or gibe, gybe, jib, jibb
- to shift from one side to the other when running before the wind, as a fore-and-aft sail or its boom.
- to alter course so that a fore-and-aft sail shifts in this manner.
- to cause to jibe.
- the act of jibing.
Origin of jibe1
- to be in harmony or accord; agree: The report does not quite jibe with the commissioner's observations.
Origin of jibe3
- to utter mocking or scoffing words; jeer.
- to taunt; deride.
- a taunting or sarcastic remark.
Origin of gibe1
Examples from the Web for jibing
I had rude notions of steering, but jibing is a delicate operation.The Riddle of the Sands
The bug-eye swerved and laid over, with the jibing of the booms.Jack Harvey's Adventures
Ruel Perley Smith
In spite of himself Hopalong had to laugh at the jibing of his friend, the Kid.Hopalong Cassidy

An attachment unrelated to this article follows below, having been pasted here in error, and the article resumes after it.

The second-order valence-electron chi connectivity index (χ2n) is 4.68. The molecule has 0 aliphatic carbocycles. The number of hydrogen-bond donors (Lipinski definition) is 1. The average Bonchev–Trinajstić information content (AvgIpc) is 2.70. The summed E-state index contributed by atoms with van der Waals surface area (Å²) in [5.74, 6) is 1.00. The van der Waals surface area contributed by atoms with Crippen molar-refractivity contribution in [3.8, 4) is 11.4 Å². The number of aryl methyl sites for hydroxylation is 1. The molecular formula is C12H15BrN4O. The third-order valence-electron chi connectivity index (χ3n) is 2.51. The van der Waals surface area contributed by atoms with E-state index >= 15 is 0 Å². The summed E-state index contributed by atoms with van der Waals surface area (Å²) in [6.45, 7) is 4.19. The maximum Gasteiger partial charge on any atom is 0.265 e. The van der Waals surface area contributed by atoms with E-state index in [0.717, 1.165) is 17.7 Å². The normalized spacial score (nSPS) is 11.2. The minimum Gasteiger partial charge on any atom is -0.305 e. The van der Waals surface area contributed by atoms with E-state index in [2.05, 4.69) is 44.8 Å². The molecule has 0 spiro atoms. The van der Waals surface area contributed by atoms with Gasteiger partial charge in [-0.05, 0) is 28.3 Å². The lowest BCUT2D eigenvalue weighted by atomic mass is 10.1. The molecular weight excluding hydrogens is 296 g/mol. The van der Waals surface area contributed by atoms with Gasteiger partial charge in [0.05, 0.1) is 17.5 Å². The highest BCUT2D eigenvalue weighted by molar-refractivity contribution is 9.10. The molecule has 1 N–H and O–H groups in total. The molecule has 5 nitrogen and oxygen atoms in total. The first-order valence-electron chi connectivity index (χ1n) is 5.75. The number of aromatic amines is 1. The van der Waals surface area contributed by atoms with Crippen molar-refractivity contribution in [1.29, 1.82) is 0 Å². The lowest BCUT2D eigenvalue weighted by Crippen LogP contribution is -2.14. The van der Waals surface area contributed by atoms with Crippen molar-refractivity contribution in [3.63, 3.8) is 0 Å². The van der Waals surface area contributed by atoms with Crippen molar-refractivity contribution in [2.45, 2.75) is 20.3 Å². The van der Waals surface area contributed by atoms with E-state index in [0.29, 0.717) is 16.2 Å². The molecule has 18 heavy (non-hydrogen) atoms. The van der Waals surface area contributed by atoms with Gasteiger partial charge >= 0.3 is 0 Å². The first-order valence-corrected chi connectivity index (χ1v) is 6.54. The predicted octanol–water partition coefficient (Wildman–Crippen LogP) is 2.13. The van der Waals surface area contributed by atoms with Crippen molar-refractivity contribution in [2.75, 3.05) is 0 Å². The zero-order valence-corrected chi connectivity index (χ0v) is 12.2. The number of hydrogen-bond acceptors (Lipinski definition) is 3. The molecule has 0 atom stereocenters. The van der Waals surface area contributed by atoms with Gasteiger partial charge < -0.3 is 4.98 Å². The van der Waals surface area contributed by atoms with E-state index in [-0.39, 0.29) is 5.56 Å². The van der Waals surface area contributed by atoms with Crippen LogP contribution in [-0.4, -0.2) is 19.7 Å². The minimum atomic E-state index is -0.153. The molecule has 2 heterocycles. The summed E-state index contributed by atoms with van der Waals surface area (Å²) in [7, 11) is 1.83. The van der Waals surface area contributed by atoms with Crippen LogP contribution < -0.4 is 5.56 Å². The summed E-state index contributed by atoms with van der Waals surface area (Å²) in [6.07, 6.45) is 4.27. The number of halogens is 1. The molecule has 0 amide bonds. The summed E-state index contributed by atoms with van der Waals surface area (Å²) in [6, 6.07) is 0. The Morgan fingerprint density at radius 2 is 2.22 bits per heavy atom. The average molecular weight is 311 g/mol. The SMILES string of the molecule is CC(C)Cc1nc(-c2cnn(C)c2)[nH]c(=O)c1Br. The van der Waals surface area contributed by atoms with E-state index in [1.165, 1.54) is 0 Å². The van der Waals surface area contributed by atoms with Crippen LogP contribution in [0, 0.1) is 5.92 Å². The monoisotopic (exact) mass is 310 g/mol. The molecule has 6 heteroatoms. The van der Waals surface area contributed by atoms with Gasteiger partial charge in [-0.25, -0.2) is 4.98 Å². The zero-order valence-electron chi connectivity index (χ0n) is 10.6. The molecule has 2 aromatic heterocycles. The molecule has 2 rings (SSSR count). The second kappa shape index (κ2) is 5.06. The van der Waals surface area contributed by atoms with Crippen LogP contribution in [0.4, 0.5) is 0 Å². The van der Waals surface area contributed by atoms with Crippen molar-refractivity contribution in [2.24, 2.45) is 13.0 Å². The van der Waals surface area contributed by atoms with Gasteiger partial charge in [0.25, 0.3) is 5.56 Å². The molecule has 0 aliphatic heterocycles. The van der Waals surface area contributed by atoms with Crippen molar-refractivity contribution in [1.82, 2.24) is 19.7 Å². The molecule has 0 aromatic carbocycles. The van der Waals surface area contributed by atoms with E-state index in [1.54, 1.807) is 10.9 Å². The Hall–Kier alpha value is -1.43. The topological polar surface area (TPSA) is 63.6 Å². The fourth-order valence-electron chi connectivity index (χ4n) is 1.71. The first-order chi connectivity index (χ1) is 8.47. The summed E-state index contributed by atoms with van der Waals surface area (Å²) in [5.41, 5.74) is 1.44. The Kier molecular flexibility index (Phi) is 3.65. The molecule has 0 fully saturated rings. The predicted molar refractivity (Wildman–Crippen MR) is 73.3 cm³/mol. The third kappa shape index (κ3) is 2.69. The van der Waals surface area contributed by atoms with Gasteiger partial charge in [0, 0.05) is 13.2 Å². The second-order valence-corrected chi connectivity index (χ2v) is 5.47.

Clarence E. Mulford
To tell the saving lie, he had faced a jibing self-scorn; yet he continued to face it inflexibly.The Confounding of Camelia
Anne Douglas Sedgwick
A great deal of nonsense has been written and talked about jibing, and it is commonly supposed to be a very dangerous maneuvre.On Yacht Sailing
Thomas Fleming Day
jib or jibb (dʒɪb)
- nautical variants of gybe
- a variant spelling of gibe 1
- (intr) informal to agree; accord; harmonize
- to make jeering or scoffing remarks (at); taunt
- a derisive or provoking remark
- a variant spelling of gybe
Word Origin and History for jibing
"agree, fit," 1813, of unknown origin, perhaps a figurative extension of earlier jib, gybe (v.) "shift a sail or boom" (see jib). OED, however, suggests a phonetic variant of chime, as if meaning "to chime in with, to be in harmony." Related: Jibed; jibes; jibing.
alternative spelling of jibe.
1560s, perhaps from Middle French giber "to handle roughly," or an alteration of gaber "to mock."